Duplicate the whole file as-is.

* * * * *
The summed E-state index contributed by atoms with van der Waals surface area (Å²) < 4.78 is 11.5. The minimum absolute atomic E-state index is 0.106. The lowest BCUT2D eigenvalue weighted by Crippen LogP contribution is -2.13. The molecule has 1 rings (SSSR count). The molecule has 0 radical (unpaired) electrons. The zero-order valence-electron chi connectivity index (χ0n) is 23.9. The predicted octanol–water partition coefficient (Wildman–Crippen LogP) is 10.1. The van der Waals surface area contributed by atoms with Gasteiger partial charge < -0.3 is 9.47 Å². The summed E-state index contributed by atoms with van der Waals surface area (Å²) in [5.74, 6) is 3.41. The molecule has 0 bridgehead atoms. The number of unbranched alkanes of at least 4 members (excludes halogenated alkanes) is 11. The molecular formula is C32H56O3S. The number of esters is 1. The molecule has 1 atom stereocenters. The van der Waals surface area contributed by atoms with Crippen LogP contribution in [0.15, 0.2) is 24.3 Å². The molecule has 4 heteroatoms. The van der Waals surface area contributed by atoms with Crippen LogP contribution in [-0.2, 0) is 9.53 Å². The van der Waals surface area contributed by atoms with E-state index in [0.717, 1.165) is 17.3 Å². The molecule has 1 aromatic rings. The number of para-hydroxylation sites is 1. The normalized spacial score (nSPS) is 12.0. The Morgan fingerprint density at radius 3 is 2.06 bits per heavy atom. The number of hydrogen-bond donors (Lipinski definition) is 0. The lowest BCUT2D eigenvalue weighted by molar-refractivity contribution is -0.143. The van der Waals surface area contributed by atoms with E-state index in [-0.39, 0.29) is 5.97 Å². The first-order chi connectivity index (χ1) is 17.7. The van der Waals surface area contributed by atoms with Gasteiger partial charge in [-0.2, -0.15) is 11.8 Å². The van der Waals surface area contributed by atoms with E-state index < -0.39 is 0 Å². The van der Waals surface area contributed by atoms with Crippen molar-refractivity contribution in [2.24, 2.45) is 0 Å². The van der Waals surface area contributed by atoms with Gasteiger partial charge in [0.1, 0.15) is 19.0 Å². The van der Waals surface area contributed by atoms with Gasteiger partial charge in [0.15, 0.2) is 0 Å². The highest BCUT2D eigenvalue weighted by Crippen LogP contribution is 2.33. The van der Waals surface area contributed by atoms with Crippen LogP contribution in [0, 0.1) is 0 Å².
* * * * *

The summed E-state index contributed by atoms with van der Waals surface area (Å²) < 4.78 is 11.5. The minimum absolute atomic E-state index is 0.106. The lowest BCUT2D eigenvalue weighted by Crippen LogP contribution is -2.13. The molecule has 1 rings (SSSR count). The molecule has 0 radical (unpaired) electrons. The zero-order valence-electron chi connectivity index (χ0n) is 23.9. The predicted octanol–water partition coefficient (Wildman–Crippen LogP) is 10.1. The van der Waals surface area contributed by atoms with Gasteiger partial charge < -0.3 is 9.47 Å². The summed E-state index contributed by atoms with van der Waals surface area (Å²) in [5.74, 6) is 3.41. The molecule has 0 bridgehead atoms. The number of unbranched alkanes of at least 4 members (excludes halogenated alkanes) is 11. The molecular formula is C32H56O3S. The number of esters is 1. The molecule has 1 atom stereocenters. The van der Waals surface area contributed by atoms with Crippen LogP contribution in [0.15, 0.2) is 24.3 Å². The molecule has 4 heteroatoms. The van der Waals surface area contributed by atoms with Crippen LogP contribution in [-0.2, 0) is 9.53 Å². The van der Waals surface area contributed by atoms with E-state index in [0.717, 1.165) is 17.3 Å². The molecule has 1 aromatic rings. The number of para-hydroxylation sites is 1. The normalized spacial score (nSPS) is 12.0. The Morgan fingerprint density at radius 3 is 2.06 bits per heavy atom. The number of hydrogen-bond donors (Lipinski definition) is 0. The lowest BCUT2D eigenvalue weighted by molar-refractivity contribution is -0.143. The van der Waals surface area contributed by atoms with E-state index in [-0.39, 0.29) is 5.97 Å². The first-order chi connectivity index (χ1) is 17.7. The van der Waals surface area contributed by atoms with Gasteiger partial charge in [-0.2, -0.15) is 11.8 Å². The van der Waals surface area contributed by atoms with E-state index < -0.39 is 0 Å². The van der Waals surface area contributed by atoms with Crippen molar-refractivity contribution in [2.24, 2.45) is 0 Å². The van der Waals surface area contributed by atoms with Gasteiger partial charge in [0.1, 0.15) is 19.0 Å². The van der Waals surface area contributed by atoms with Gasteiger partial charge in [0.15, 0.2) is 0 Å². The highest BCUT2D eigenvalue weighted by Crippen LogP contribution is 2.33. The van der Waals surface area contributed by atoms with Crippen LogP contribution in [0, 0.1) is 0 Å².